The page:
Skip to content

Advertisement

  • Review
  • Open Access

A review: therapeutic potential of adipose-derived stem cells in cutaneous wound healing and regeneration

Stem Cell Research & Therapy20189:302

https://doi.org/10.1186/s13287-018-1044-5

  • Published:

Abstract

As the most important barrier for the human body, the skin often suffers from acute and chronic injuries, especially refractory wounds, which seriously affect the quality of life of patients. For these refractory wounds that cannot be cured by various surgical methods, stem cell transplantation becomes an effective research direction. As one of the adult stem cells, adipose-derived stem cells play an indispensable role in the repair of skin wounds more than other stem cells because of their advantages such as immune compatibility and freedom from ethical constraints. Here, we actively explore the role of adipose-derived stem cells in the repair of cutaneous wound and conclude that it can significantly promote cutaneous wound healing and regeneration. Based on a large number of animal and clinical trials, we believe that adipose-derived stem cells will have a greater breakthrough in the field of skin wound repair in the future, especially in chronic refractory wounds.

Keywords

  • Stromal vascular fraction
  • Adipose-derived stem cells
  • Clinical trials
  • Cutaneous wound healing
  • Regeneration

Background

In the past decade, adipose tissue has gained a lot of appeal in tissue repair and regeneration due to its diversity of ingredients and functions. It mainly consists of two subcomponents: mature adipose cell and stromal vascular fraction (SVF). Stromal vascular component cells are a collection of various cell components of adipose tissue after enzymatic hydrolysis and centrifugation, including mesenchymal stem cells, endothelial progenitor cells, lymphocyte, smooth muscle cells, keratinocytes, macrophages, and preadipocytes [1]. SVF have been well recognized in recent years and have been widely used in various animal and clinical studies [24]. Cutaneous wound healing and regeneration are a complex and dynamic process consisting of three stages, inflammation, proliferative, and remodeling phase. It involves the activation of many biological pathways and the interaction of some soluble media [5]. Recently, stem cells have many advantages such as multi-differentiation potential, homing mechanism, and secretion of bioactive factors, which play an important role in wound healing and regenerative medicine, especially in refractory wounds where surgeries do not work completely. Stem cells include embryonic stem cells, induced pluripotent stem cells, and adult stem cells. Although embryonic stem cells (ESCs) and induced pluripotent stem cells (iPSCs) have also been studied, their research and development are limited owing to ethical issues and clinical applications [6, 7]. Adult stem cells are favored for many reasons due to their immune compatibility and freedom from ethical constraints.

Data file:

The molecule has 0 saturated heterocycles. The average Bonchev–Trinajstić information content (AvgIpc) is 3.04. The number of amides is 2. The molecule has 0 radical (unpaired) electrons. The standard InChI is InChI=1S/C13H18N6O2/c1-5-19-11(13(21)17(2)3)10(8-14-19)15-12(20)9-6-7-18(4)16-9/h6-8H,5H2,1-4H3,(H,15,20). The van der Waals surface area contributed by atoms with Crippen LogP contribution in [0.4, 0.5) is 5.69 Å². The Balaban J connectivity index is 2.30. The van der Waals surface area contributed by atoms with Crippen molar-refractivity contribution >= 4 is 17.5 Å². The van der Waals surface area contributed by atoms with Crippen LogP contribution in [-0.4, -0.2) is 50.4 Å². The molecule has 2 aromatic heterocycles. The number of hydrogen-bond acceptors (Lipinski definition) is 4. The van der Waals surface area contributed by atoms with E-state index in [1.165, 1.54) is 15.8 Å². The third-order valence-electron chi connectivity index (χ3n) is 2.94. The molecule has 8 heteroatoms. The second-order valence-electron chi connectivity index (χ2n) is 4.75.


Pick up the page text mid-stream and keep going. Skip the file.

Adipose-derived stem cells that originate from mesodermal layers are adult stem cells that not only have similar potential as other stem cells, but also differentiate into cells of the other two germ layers [8, 9]. Based on telomere length and beta-galactosidase activity, adipose stem cells exhibit similar senescence in bone marrow mesenchymal stem cells, but its proliferation ability is stronger than that of bone marrow mesenchymal stem cells (BMSCs) [10]. Studies have shown that adipose-derived stem cells (ASCs) can maintain a normal diploid karyotype for 100 generations of culture and its yield is 40 times higher than that of BMSCs [11, 12]. In a rabbit skin injury model, ASC-treated wounds exhibit better epithelial regeneration and collagen deposition than BMSCs [13]. ASCs can be commonly used in a variety of tissue engineering studies for ease and abundance of extraction and are also commonly used for diabetic-related refractory wound [1416]. Not only that, studies have shown that with the expansion of ASCs culture, ASCs do not cause the proliferation of allogeneic T lymphocytes as a result of the reduction of cell surface histocompatibility antigen, thereby inhibiting mixed lymphocyte reaction (MLR), suggesting that compared with other stem cells, ASCs have the advantage of immunocompatibility and are more suitable for autotransplantation [17]. This review aims to introduce the biology of skin and wound healing, the application of adipose-derived stem cells in wound healing, and regeneration in terms of their differentiation potential, paracrine potential, combined biomaterials, hypoxic conditions, and clinical trials (Table 1).